While sudden news of a transfer may be exciting, the deal is only the first piece of the puzzle. Ultimately, the player has to fit into the squad and actually make a difference. So how will Jakub Kiwior do that at Arsenal?

Let’s get the basics out of the way first. Kiwior is 22 years old. There’s some disagreement over his height — TransferMarkt says he’s 6-foot-2, but FBref lists him at 5-foot-11 — but we know that he primarily plays center back for Spezia, although he’ll occasionally step into the midfield. He’s broken into the Polish national team, taking part in the 2022 World Cup, and, perhaps most importantly for Mikel Arteta, he’s left-footed.

While I’m not going to sit here and pretend I’ve seen countless hours of Kiwior’s work, I did watch Poland rather intently during the World Cup. In Qatar, he played alongside Kamil Glik as the more athletic and progressive of the Pole’s defensive duo. His long passes also appeared to be passes, rather than hopeful punts toward Robert Lewandowski; the same couldn’t be said for other players in the team.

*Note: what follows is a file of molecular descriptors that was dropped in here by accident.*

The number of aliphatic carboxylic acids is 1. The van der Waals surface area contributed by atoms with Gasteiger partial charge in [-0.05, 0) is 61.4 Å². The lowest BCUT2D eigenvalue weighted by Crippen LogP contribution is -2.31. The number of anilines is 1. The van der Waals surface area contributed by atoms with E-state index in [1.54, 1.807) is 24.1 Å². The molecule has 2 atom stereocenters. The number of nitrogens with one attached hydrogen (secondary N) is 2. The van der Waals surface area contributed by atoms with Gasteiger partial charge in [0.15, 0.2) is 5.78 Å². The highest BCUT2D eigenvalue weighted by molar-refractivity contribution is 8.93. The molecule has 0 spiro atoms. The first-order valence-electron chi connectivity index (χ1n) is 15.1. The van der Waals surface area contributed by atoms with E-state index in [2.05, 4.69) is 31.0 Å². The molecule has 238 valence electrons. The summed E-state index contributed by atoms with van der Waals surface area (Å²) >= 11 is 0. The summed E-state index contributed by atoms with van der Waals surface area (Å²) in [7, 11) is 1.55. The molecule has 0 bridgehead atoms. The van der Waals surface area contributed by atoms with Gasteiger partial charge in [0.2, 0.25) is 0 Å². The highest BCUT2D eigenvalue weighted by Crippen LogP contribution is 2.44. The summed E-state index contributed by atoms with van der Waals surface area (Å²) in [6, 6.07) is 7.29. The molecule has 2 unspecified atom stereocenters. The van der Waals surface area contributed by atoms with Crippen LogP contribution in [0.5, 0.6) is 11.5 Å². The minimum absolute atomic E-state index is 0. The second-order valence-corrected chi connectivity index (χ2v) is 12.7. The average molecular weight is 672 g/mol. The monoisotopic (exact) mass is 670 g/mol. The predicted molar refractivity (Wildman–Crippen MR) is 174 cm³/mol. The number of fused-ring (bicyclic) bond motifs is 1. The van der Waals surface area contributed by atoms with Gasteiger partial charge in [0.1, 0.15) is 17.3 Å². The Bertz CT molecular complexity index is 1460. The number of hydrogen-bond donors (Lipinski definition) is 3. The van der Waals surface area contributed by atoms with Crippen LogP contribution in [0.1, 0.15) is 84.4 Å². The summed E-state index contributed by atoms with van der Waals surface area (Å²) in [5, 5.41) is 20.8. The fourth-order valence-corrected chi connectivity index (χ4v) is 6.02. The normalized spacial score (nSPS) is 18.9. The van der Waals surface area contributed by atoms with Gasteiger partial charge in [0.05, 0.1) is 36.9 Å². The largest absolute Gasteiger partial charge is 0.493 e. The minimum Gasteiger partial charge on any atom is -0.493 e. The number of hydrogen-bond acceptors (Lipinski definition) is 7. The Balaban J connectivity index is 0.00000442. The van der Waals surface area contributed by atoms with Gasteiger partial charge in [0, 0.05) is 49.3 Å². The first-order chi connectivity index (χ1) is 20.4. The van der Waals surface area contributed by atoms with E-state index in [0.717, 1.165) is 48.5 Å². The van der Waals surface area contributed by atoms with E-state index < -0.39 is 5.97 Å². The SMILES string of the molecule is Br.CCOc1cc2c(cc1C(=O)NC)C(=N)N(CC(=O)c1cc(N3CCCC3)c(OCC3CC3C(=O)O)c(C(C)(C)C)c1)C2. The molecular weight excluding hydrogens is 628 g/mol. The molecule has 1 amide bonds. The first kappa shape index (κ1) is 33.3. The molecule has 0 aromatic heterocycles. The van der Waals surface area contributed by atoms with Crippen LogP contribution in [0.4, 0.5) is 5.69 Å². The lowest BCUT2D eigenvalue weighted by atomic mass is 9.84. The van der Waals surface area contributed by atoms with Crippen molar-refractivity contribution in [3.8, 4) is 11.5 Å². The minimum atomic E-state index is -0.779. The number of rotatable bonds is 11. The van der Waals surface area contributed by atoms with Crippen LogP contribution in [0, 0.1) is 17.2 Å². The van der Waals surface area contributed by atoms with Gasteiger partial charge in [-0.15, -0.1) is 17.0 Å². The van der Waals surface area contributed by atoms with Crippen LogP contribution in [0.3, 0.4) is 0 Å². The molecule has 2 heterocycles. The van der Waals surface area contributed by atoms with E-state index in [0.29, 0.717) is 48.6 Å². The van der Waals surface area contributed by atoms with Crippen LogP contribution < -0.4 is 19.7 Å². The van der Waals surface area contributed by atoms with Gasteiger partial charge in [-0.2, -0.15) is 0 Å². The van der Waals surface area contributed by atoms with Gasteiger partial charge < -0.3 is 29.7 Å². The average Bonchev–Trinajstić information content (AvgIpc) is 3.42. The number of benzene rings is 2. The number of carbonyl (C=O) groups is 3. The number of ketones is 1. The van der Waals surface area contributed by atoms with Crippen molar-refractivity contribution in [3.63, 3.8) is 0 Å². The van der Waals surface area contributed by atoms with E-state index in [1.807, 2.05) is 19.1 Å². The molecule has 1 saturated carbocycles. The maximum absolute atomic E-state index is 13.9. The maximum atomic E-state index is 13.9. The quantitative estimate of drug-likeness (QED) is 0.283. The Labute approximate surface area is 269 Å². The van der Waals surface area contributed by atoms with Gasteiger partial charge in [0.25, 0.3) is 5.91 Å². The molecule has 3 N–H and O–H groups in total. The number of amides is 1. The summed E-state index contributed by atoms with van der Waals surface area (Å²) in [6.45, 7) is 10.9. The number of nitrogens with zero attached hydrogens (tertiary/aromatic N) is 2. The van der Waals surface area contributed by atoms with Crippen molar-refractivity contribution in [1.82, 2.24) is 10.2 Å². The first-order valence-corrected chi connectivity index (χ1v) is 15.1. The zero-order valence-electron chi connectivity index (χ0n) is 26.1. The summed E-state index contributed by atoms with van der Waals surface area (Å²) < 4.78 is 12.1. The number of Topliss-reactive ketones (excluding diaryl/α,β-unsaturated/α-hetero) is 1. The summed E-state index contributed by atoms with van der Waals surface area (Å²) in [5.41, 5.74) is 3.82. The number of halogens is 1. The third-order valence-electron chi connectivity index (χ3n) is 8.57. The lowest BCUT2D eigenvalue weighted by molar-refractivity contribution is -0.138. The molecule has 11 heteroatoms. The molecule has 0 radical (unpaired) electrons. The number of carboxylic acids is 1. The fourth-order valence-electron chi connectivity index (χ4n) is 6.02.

When you look at Kiwior’s FBref charts, though, things get a bit strange. He profiles well in some attacking metrics, like dribbles completed and expected assisted goals, but does have good numbers in terms of completed passes, progressive passes, or passing accuracy. Without in-depth knowledge of what Spezia is trying to do — again, I’m not going to pretend I’m watching the bottom quarter of Serie A regularly — it’s tough to draw a legitimate conclusion, but it seems like there is some sort of unique skillset there. If nothing else, the numbers suggest that Kiwior wants to get on the ball, even if he’s not doing it in the most effective way.

When it comes to Arsenal, it’s reasonable to assume that the Pole will slot in as the second-choice left-sided center back. Rob Holding has been filling that role, but his limited pace and on-ball abilities aren’t ideal for the new and improved Arsenal. Expect Kiwior to grow into that role as a rotational option, allowing Takehiro Tomiyasu to cover both the left-back and right-back positions.